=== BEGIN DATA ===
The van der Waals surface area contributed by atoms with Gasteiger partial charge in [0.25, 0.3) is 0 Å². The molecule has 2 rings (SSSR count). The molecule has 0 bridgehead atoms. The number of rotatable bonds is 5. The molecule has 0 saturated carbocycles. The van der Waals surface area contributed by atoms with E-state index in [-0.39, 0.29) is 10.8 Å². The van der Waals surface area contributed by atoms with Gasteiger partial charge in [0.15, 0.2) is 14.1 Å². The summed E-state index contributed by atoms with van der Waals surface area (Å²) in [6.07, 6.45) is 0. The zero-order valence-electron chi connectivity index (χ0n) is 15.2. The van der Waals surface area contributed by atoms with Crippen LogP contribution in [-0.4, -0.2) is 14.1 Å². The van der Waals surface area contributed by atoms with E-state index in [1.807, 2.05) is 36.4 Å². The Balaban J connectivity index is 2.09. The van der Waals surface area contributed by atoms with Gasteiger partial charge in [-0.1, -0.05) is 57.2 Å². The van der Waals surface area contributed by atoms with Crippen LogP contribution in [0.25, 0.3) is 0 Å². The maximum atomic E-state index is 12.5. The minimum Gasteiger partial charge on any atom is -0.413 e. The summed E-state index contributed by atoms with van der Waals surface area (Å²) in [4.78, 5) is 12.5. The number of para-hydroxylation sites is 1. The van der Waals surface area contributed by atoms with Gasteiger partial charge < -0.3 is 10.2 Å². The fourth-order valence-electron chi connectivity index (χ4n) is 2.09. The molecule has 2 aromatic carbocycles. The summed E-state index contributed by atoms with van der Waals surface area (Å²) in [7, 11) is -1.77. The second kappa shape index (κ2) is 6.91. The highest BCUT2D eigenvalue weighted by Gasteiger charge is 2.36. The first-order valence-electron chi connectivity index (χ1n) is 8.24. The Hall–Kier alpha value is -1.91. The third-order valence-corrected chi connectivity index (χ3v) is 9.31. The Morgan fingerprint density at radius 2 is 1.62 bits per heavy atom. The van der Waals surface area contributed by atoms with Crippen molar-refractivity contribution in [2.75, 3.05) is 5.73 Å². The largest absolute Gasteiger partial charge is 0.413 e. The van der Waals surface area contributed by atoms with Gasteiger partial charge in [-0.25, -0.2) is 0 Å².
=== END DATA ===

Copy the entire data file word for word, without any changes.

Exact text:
The van der Waals surface area contributed by atoms with Gasteiger partial charge in [0.25, 0.3) is 0 Å². The molecule has 2 rings (SSSR count). The molecule has 0 bridgehead atoms. The number of rotatable bonds is 5. The molecule has 0 saturated carbocycles. The van der Waals surface area contributed by atoms with E-state index in [-0.39, 0.29) is 10.8 Å². The van der Waals surface area contributed by atoms with Gasteiger partial charge in [0.15, 0.2) is 14.1 Å². The summed E-state index contributed by atoms with van der Waals surface area (Å²) in [6.07, 6.45) is 0. The zero-order valence-electron chi connectivity index (χ0n) is 15.2. The van der Waals surface area contributed by atoms with Crippen LogP contribution in [-0.4, -0.2) is 14.1 Å². The van der Waals surface area contributed by atoms with E-state index in [1.807, 2.05) is 36.4 Å². The Balaban J connectivity index is 2.09. The van der Waals surface area contributed by atoms with Gasteiger partial charge in [-0.1, -0.05) is 57.2 Å². The van der Waals surface area contributed by atoms with Crippen LogP contribution in [0.25, 0.3) is 0 Å². The maximum atomic E-state index is 12.5. The minimum Gasteiger partial charge on any atom is -0.413 e. The summed E-state index contributed by atoms with van der Waals surface area (Å²) in [4.78, 5) is 12.5. The number of para-hydroxylation sites is 1. The van der Waals surface area contributed by atoms with Gasteiger partial charge < -0.3 is 10.2 Å². The fourth-order valence-electron chi connectivity index (χ4n) is 2.09. The molecule has 2 aromatic carbocycles. The summed E-state index contributed by atoms with van der Waals surface area (Å²) in [7, 11) is -1.77. The second kappa shape index (κ2) is 6.91. The highest BCUT2D eigenvalue weighted by Gasteiger charge is 2.36. The first-order valence-electron chi connectivity index (χ1n) is 8.24. The Hall–Kier alpha value is -1.91. The third-order valence-corrected chi connectivity index (χ3v) is 9.31. The Morgan fingerprint density at radius 2 is 1.62 bits per heavy atom. The van der Waals surface area contributed by atoms with Crippen molar-refractivity contribution in [2.75, 3.05) is 5.73 Å². The largest absolute Gasteiger partial charge is 0.413 e. The van der Waals surface area contributed by atoms with Gasteiger partial charge in [-0.25, -0.2) is 0 Å².